New Internationalist

An honourable marriage

Issue 346

Reem Haddad meets a young woman who was determined to marry a wounded Hizbullah fighter. And finds that others like her are queuing up.

Sarah John
Sarah John

She has never once regretted it. She says that it’s been a challenge, but also a joy. ‘I am doing exactly what I’ve always wanted to be doing,’ she told me whilst preparing the family’s supper. Nearby a nanny was keeping her eye on the four rambunctious children.

‘When I was a child I swore that I would grow up and fulfill my duty in this life.’

To 30-year-old Kamleh Wehbe, that duty was marrying a severely wounded resistance fighter. Once an active fighter in the Lebanese Shi’a Muslim resistance movement, Hizbullah, her husband Hassan now spends all his time in a wheelchair. He is paralyzed and can only move his head.

Like many others before him, Hassan joined Hizbullah to fight the Israeli army which had invaded southern Lebanon in 1978 causing hundreds of thousands of villagers to flee their homes. Hassan was only 14 when Israel occupied southern Lebanon, but the image of his family fleeing from the Israelis never left his mind. A few years later, desperate to return to their homes, the southerners joined Hizbullah to drive out the Israeli army. Thousands of young men enrolled. Among them was Hassan.

The only way to fight the powerful Israeli army was to ambush Israeli patrols and launch a series of hit-and-run raids against outposts held by the occupying forces.

Fighters were told that the military operations would either cost them their lives or render them severely wounded. Hassan didn’t hesitate.

‘I knew the risks,’ he said. ‘But I was doing something for God and for my country. That was worth every risk.’

During one military operation Hassan’s group was spotted infiltrating the occupied zone. In the ensuing exchange of fire, Hassan was shot in the neck, paralyzing him instantly.

As for all its wounded, Hizbullah stepped in. The movement had already established an association in 1989 to care for its injured fighters and civilians wounded during battle. It currently cares for over 3,000 men, women and children - 80 per cent of the men are former resistance fighters.

Once the medical side is taken care of, the association turns its attention to finding ways to reintegrate the wounded into society. The goal is to make them as independent as possible. This means purchasing homes for their veterans and adapting them to suit their disabilities. Each disabled veteran receives a monthly stipend and their family’s expenses - from school tuition to medical bills - are paid. Before locating jobs for them, patients can benefit from training - in languages, computers, handicrafts, vocational skills. Some can enroll in a university if they wish. An interest-free loan is dispatched for those who want to start their own businesses.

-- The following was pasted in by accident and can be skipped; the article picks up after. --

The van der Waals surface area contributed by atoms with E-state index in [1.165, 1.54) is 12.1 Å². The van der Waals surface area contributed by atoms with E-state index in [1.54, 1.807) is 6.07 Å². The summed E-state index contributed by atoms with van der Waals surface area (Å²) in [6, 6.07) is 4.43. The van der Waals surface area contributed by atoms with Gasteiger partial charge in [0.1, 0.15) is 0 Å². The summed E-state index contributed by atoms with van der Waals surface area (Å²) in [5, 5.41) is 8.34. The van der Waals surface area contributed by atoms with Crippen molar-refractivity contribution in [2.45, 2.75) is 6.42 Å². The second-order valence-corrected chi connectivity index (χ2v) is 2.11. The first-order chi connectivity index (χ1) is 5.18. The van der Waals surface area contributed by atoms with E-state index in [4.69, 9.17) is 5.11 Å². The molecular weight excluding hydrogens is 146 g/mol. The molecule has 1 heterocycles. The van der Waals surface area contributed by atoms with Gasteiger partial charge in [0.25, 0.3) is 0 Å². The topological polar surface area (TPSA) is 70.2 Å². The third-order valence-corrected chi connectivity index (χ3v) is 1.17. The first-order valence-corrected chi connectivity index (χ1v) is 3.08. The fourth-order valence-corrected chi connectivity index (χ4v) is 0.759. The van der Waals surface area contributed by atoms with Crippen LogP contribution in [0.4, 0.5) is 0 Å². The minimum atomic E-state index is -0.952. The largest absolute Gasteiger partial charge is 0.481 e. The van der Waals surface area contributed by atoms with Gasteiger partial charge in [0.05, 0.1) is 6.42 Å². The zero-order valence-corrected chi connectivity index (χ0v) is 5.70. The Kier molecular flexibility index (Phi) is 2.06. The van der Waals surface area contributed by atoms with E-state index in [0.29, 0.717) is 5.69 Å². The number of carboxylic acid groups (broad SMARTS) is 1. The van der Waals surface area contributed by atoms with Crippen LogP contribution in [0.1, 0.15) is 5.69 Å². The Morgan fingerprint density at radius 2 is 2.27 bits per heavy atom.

And for bachelors - wives are provided.

There doesn’t seem to be a shortage of young women showing up at the association wanting to marry wounded resistance fighters. Among them was Kamleh.

In 1997, she was matched with Hassan. A year later, she gave birth to quadruplets.

‘Even the association was surprised,’ she laughed. ‘They have been providing us with milk and diapers since the quadruplets arrived.’ A full-time nanny was also provided.

Still more women are calling up the association and putting their names on the waiting list. The latest are several women from Saudi Arabia wishing to marry wounded resistance fighters.

‘This is our duty,’ explained Kamleh. ‘These men have given up their lives and their bodies to free our country. They didn’t have to but they did. And this is the least that we women can do for them.’

Kamleh knew from an early age that she would end up marrying a wounded fighter. The television footage of resistance fighters aired on Lebanese broadcasting stations mesmerized her. As the occupation in the south continued, she swore to marry a fighter one day - a severely wounded fighter.

‘It is an honour to be married to Hassan,’ said Kamleh. ‘A very big honour.’

Reem Haddad works for the Daily Star in Beirut.

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